Beginner and Master

Beginner and Master

Anton Alvarez, The Thread Wrapping Machine Chair 090415

Anton Alvarez, The Thread Wrapping Machine Chair 090415, 2015, polyester thread, fabric, fake fur, poly-vinyl acetate glue, color pigment, MDF, plywood, oriented strand board, wood, plastic, metal, 37 x 16.5 x 21.5 in.; Photo: Courtesy of the artist and Salon 94

As an object, this chair by Anton Alvarez is interesting to look at – but it becomes pure marvel once you learn how it’s made. If you unwrapped it, you’d be left with an assortment of textiles, metal, plastic, and wood, next to a pile of more than 7 miles of thread. No nails. No screws. No dovetail joints. 

The Thread Wrapping Machine Chair 090415, as its name suggests, is one of many – part of an evolving series the Swedish-Chilean artist has been developing since his 2012 graduation from London’s Royal College of Art. He invented his thread-wrapping machine, calling on his background in cabinetmaking, graffiti, and design, during his MFA studies.

Imagine two parallel wooden rings equipped with several bobbins of thread and reservoirs of glue and dye. While one of the rings rotates clockwise, the other counters. Whatever passes through the rings is promptly covered and bound with multicolored thread, glue, and pigment.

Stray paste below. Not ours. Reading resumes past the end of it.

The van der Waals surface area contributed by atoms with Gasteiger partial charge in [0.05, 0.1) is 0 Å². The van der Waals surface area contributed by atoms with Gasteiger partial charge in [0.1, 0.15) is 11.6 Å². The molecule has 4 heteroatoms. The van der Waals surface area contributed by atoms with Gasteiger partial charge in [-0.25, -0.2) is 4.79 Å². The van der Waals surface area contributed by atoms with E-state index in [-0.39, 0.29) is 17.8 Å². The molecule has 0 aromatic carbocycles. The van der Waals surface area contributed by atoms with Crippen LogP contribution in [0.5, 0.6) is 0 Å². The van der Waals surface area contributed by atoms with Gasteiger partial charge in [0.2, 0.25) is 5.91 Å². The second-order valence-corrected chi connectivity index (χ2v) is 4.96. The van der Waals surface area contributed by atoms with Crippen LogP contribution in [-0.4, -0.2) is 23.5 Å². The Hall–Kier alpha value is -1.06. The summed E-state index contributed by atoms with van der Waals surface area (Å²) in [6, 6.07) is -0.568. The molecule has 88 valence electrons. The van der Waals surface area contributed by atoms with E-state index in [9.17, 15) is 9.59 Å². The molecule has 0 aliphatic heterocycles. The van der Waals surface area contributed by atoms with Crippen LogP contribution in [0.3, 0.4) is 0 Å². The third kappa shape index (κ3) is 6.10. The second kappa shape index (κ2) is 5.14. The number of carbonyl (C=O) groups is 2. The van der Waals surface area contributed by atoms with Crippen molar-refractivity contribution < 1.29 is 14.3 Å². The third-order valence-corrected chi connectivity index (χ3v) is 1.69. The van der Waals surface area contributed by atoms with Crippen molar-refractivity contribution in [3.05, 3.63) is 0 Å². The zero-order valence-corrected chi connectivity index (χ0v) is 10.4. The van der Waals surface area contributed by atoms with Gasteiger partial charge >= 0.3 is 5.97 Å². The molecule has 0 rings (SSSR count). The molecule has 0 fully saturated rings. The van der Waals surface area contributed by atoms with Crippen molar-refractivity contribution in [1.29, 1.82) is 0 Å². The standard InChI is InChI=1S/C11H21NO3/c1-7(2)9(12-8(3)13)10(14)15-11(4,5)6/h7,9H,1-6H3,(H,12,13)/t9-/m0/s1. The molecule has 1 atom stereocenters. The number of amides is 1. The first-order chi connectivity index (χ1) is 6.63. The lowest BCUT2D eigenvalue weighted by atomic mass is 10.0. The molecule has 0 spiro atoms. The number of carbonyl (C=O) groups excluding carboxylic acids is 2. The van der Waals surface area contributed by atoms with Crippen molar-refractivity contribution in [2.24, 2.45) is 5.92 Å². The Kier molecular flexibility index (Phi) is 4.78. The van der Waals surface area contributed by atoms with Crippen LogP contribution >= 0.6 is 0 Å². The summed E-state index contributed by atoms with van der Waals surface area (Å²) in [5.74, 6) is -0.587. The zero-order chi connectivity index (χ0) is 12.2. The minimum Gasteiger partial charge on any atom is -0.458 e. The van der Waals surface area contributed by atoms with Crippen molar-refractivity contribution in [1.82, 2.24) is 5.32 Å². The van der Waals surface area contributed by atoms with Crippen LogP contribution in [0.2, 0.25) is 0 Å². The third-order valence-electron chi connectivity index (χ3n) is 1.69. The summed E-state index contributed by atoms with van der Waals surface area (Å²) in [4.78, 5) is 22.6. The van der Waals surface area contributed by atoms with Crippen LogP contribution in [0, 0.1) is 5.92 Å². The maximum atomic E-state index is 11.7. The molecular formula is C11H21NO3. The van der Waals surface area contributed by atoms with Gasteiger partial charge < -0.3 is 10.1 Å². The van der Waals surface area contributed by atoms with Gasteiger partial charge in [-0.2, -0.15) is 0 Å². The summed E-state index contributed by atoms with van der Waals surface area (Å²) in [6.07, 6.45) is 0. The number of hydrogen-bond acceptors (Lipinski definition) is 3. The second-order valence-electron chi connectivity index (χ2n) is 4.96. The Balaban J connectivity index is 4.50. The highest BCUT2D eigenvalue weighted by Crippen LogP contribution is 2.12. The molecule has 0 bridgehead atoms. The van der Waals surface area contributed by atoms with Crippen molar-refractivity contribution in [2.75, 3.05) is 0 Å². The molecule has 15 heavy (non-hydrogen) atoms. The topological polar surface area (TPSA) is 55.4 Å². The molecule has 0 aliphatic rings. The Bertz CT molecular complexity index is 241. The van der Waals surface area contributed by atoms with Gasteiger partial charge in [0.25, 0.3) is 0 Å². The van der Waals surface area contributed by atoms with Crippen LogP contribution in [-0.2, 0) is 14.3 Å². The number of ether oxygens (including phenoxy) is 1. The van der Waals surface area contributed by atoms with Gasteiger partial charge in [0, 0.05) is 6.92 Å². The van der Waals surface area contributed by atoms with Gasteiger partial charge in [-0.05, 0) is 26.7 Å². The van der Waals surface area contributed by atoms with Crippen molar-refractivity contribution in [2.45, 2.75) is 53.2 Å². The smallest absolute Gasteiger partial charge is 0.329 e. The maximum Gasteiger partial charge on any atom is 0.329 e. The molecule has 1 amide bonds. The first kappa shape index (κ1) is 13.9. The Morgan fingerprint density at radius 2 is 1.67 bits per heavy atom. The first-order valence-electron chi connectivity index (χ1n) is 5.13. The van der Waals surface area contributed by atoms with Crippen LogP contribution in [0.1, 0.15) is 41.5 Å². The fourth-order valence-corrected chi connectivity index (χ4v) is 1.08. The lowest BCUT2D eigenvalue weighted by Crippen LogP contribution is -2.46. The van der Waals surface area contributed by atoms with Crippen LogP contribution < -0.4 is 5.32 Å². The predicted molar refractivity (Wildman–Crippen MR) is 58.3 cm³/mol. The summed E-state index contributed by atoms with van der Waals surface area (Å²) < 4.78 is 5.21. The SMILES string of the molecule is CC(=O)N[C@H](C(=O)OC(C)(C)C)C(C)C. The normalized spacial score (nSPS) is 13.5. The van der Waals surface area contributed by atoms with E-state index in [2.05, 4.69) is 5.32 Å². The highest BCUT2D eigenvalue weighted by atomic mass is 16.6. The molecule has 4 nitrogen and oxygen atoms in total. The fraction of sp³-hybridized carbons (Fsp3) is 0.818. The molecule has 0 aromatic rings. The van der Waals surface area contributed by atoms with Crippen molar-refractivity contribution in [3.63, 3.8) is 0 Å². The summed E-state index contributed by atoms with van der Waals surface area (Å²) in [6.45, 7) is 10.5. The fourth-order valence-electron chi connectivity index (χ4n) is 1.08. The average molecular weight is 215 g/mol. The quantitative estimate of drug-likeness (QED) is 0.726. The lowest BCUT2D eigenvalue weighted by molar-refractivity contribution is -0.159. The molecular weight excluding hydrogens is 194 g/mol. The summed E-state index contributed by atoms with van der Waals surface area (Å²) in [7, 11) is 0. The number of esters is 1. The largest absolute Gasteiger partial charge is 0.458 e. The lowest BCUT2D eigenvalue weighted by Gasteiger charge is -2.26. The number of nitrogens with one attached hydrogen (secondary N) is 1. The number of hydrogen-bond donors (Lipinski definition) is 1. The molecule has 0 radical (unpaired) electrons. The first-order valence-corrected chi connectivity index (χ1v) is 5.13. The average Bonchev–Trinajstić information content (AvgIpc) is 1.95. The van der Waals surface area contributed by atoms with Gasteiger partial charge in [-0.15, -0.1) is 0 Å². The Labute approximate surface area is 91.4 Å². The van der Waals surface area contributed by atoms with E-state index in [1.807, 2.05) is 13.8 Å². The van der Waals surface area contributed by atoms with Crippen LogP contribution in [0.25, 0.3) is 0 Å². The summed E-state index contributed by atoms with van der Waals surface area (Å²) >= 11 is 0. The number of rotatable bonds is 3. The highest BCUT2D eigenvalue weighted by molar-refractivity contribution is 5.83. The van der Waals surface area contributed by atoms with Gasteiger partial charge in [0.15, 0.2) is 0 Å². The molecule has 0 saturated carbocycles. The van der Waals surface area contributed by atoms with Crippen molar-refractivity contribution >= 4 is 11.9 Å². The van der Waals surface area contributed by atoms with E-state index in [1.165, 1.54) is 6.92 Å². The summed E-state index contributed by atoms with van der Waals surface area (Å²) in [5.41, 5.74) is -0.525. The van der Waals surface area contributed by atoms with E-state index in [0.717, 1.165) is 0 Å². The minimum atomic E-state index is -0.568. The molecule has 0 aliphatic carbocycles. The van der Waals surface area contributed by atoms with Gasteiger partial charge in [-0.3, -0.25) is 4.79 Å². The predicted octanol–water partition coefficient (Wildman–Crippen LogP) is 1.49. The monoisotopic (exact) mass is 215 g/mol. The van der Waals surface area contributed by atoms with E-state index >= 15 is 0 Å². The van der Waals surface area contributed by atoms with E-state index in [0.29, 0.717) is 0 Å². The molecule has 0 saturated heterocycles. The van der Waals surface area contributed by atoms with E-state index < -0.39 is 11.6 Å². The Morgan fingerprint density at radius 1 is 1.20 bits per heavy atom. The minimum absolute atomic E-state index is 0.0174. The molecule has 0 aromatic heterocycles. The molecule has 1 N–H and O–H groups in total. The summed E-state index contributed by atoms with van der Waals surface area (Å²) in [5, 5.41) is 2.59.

“Maybe very bravely, but I claim it to be my own craft that never existed before this machine,” he says. “I was a beginner and still the master in some way.”

In April, his first US exhibition, “Wrapsody,” turned New York’s Salon 94 gallery into a workshop where he created, then showcased several new creations, including 090415. It’s now on display at the Museum of Fine Arts, Boston, until January 10 as part of “Crafted: Objects in Flux.”

Looking forward, Alvarez is taking the concept further and has built a larger thread-wrapping machine capable of building pieces that fill entire rooms and tower over viewers – Thread Wrapping Architecture, as he refers to the new work. More uncharted territory.

“This is the way I’ve been working with this project. Trying to add, and maybe surprise myself in some way,” he explains. And trying not to anticipate “how the outcome will look.”